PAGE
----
# Running Python from R with Reticulate

## Boom

Because reasons I’ve been interested in picking up some Python. But I like the Rstudio IDE, so it sure would be nice if I could just run Python from R. Fortunately, that’s possible using the reticulate package. Let’s give it a try.

Our strategy will be to use R to do the data wrangling and then pass the data to Python to make a plot. Is this a good idea? No, probably not. But it will help to bridge the gap between the familiar (R for me) and the unfamiliar (Python for me).

# Setup

In order for this to work, you’ll need to have a few things, including

• A working version of R
• required packages for plots (tidyverse, tidyquant)
• the reticulate package
• A working version of Python
• required modules for plots (matplotlib, pandas, numpy)
• rpy2 module

Now unfortunately, installation of rpy2 is a little tricky on Windows. For many python packages you can type something like python -m pip install datetime from the cmd line and install the module (datetime in this example), much like you can run install.packages(ggplot2) from R. But for rpy2 this doesn’t work. Windows users could get binaries for rpy2 from an unofficial source maintained by Christoph Gohlke http://www.lfd.uci.edu/~gohlke/pythonlibs/. But the files are stored as .whl files, so tracking through Stackoverflow I found this helpful answer on installing correctly: https://stackoverflow.com/questions/27885397/how-do-i-install-a-python-package-with-a-whl-file.

Once you have that set up, you should be okay to go. I’m sure there are other things you’ll want to do to get started more seriously with Python, but this worked for me today. Which is all right considering where I was this morning:

## Get Data

We’ll keep our data simple and grab the U.S. unemployment rate via FRED as we did in this post.

### Some R code for data wrangling

This code generates a simple data frame with a date variable called date and another column with the U.S. unemployment rate called price (tidyquant syntax).

# get data in R
#####################################################################################
## Step 1: Load Libraries ###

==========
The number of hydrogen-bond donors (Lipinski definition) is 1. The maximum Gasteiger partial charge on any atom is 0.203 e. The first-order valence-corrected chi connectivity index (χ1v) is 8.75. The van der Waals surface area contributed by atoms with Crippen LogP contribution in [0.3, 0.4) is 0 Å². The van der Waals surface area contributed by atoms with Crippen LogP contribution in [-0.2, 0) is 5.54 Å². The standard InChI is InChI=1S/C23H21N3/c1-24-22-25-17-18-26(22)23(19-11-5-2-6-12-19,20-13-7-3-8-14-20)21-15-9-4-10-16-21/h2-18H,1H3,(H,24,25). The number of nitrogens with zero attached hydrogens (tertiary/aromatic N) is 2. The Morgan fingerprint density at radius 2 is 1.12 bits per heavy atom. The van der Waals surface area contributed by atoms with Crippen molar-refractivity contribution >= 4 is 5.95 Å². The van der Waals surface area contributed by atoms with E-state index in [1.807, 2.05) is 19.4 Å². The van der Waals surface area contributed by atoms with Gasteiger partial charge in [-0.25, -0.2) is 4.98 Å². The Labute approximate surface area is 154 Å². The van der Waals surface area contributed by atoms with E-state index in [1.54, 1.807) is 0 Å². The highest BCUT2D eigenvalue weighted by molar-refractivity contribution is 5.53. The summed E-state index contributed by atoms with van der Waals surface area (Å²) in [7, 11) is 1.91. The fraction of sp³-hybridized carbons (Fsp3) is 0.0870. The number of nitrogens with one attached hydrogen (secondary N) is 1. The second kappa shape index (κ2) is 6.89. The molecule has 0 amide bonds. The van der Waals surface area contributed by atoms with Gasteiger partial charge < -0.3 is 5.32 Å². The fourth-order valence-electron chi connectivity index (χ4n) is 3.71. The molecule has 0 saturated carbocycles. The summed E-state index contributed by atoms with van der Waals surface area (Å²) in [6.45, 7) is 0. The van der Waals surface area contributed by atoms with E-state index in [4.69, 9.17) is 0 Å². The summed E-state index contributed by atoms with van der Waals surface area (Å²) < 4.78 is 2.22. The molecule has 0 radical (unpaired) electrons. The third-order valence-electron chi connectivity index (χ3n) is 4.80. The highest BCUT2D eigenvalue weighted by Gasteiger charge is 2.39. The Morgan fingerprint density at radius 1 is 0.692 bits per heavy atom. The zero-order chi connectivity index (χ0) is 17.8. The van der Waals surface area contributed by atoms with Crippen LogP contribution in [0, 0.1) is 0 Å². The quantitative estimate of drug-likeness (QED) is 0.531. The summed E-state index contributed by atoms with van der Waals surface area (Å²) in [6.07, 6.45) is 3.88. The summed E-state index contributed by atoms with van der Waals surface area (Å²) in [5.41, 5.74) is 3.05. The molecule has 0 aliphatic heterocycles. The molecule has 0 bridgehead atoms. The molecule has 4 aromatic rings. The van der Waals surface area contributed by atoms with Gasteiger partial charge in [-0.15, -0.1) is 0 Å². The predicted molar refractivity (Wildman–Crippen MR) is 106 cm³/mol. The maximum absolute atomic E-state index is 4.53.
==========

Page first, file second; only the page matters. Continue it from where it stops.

#####################################################################################
library(tidyverse)
library(tidyquant)

#####################################################################################
## Step 2: go get data ###
#####################################################################################

# Set up tickers
tickers<- c("UNRATE")  # unemployment rate from BLS

df<-tq_get(tickers,                         # get selected symbols
get="economic.data",             # use FRED
from="1954-01-01")               # go from 1954 forward

Now print the head of the data with R.

head(df)
## # A tibble: 6 x 2
##   date       price
##   <date>     <dbl>
## 1 1954-01-01   4.9
## 2 1954-02-01   5.2
## 3 1954-03-01   5.7
## 4 1954-04-01   5.9
## 5 1954-05-01   5.9
## 6 1954-06-01   5.6

Now make R run python by using reticulate::use_python to point to Python.

library(reticulate)
use_python("path_to_python",required=TRUE) #set path_to_python to something like C:/Python/Python37/python.exe

Now we can pass the data in dataframe df to Python using r.df. Note that at present, you won’t be able to see the results in Rstudio (running chunks throw an error), but if you compile the document the results show up.

import numpy
print(r.df.head())
##         date  price
## 0 1954-01-01    4.9
## 1 1954-02-01    5.2
## 2 1954-03-01    5.7
## 3 1954-04-01    5.9
## 4 1954-05-01    5.9

# Plot with R

Let’s make a standard R plot

ggplot(data=df, aes(x=date,y=price))+geom_line()+
labs(
y='U.S. Unemployment Rate (%)',
x="date (monthly)",
title="An R Graph")

# A Python Plot

Now we can replicate the R plot with Python:

import matplotlib.pyplot as plt
plt.style.use('ggplot')
r.df.plot(x="date",y="price",color="black")
plt.gca().get_legend().remove()
plt.title('Not an R Graph')
plt.xlabel('date (monthly)')
plt.ylabel('U.S. Unemployment Rate (%)')
plt.show()

# More to learn

Where are we going? I’m not sure exactly, but I added a Python tag where we can collect visualizations and analysis we do with Python.

There are some interesting visualizations for Python, for example matplotlib gallery and seaborn gallery. Those might be fun to try out.

Right now it’s baby steps for me as I learn Python as an R user.

I found many helpful suggestions in this thread, thanks to all who responded with some useful links. Check the replies.